Saturday, May 4, 2013


Industrial working conditions in Bangladesh are often very bad, even below every standard of human dignity as we informed in the blog “Fire inBangladesh” of 3 december last year. Now it is only 5 months later and more than 500 garment workers, mostly young women, were buried alive when a huge building collapsed with thousands of workers in it.
What happened exactly still has to be established but as far as we know until now is that the owner of the Rana Plaza building, hired by many small garment factories, knew the building was becoming dangerous but that he did not want to close it. Engineers who checked the building because cracks were detected in the walls of the building, did not take any action. Worse, they were the ones who on demand of the owner, have build another 3 floors on the top of the 5 storey building. On the other side, a bank below in the building decided to close because of the cracks in the wall while the employers of the small garment factories forced their workers to enter the building under threat of a fine.
Who has to be blamed for this human tragedy caused by greed of the owner of Rana Plaza and the employers? Of course on the first place the owner of Rana Plaza but also the employers of the many small garment factories and the authorities who have the responsibility to ensure that the building codes are inspected and labour inspection. But it should be noted, as has been the case many times, that many of those responsible have been bribed with the aim not to report irregularities.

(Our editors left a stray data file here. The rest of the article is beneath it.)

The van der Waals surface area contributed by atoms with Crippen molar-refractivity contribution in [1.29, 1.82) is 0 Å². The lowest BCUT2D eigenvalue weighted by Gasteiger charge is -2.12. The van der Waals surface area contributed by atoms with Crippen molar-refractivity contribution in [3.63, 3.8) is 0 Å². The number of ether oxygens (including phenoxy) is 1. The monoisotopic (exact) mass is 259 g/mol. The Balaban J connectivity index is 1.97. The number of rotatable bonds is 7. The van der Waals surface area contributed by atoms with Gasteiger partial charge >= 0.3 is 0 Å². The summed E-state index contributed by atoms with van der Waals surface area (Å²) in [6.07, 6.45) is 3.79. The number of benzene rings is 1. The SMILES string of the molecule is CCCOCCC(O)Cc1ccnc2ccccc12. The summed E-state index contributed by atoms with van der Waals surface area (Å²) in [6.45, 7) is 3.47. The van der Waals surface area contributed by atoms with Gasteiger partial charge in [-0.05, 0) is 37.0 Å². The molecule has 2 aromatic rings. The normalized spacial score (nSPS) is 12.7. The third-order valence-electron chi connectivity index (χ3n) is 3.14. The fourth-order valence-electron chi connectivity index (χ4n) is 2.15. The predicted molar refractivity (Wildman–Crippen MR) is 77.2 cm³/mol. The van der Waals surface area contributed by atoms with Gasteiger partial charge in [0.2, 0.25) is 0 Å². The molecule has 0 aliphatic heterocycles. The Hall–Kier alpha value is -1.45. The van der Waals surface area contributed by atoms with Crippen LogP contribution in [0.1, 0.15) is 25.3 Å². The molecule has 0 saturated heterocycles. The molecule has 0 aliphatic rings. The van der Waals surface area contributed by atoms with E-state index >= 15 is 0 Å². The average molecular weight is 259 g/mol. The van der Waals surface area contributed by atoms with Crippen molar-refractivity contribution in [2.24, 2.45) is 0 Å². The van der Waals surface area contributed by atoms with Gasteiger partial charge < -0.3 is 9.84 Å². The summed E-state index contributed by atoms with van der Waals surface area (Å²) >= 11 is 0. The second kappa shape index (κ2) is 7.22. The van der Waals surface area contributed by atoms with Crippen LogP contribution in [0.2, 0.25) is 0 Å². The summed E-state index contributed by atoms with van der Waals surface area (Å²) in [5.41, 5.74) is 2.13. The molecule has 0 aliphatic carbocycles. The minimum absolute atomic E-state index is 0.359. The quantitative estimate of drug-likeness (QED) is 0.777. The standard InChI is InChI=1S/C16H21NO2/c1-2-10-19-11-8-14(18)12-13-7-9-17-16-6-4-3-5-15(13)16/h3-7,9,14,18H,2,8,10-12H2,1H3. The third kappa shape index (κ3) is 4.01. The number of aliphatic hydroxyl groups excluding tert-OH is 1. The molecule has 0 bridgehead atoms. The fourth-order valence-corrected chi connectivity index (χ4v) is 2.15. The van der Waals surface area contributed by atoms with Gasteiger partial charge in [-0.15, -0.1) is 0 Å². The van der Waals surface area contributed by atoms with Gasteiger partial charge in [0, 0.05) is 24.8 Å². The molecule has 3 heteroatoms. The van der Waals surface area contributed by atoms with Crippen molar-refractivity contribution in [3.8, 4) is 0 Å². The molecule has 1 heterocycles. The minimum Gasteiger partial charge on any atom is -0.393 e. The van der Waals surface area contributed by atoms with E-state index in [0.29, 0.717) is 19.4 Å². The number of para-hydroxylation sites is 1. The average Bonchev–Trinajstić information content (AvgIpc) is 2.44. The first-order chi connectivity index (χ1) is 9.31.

What about the responsibility of the most Western garment companies that want production at the lowest costs? Do they have any responsibility? They must not do business with companies that does not respect the ILO conventions and directives on decent work and working conditions. They must cooperate as much as possible with the ILO and the trade unions to work out a policy in line with international standards as has been developed by the ILO.

The newly elected Pope Francis compared the conditions in which these workers had to work with slavery. “Wages being to low, with just attention for the turnover and concern for personal gains. That goes against the will of God!'' The Pope referred also to his 1 May, Labour Day speech. He called on political leaders to do their best to create jobs. According to Pope Francis “the high unemployment is attributable to economic thinking outside the boundaries of social justice.''
ILO Secretary General Guy Rider should be praised for his quick response to this outrageous disaster by sending a high-level mission to Bangladesh “to offer its support and expedite action by all parties following the collapse of the Rana Plaza Building in Savar, which left at least 380 people dead” (Today we are talking about more than 500 victims). The ILO website informs that the high-level mission is led by ILO Deputy Director-General for Field Operations, Gilbert Houngbo. ILO Director-General Guy Ryder said he was writing to Prime Minister Sheikh Hasina, urging immediate action to prevent a recurrence of the latest in a series of entirely avoidable workplace tragedies.

“Horror and regret must translate into urgent firm action,” said Ryder. “Action now can prevent further tragedy. Inaction would mean that the next tragedy is simply a matter of time. The ILO urges the Government of Bangladesh and its employers and trade unions to make use of its support and ensure that the Rana Plaza tragedy is the last of its kind.”

We welcome also the statement of the European Union foreign policy chief Catherine Ashton to consider measures for example through the trade preference policy. The EU now has policies that make developing countries such as Bangladesh, have to pay less import tax. The EU is the largest trading partner of Bangladesh and the clothes made in the collapsed building, were destined for the European and Canadian markets.

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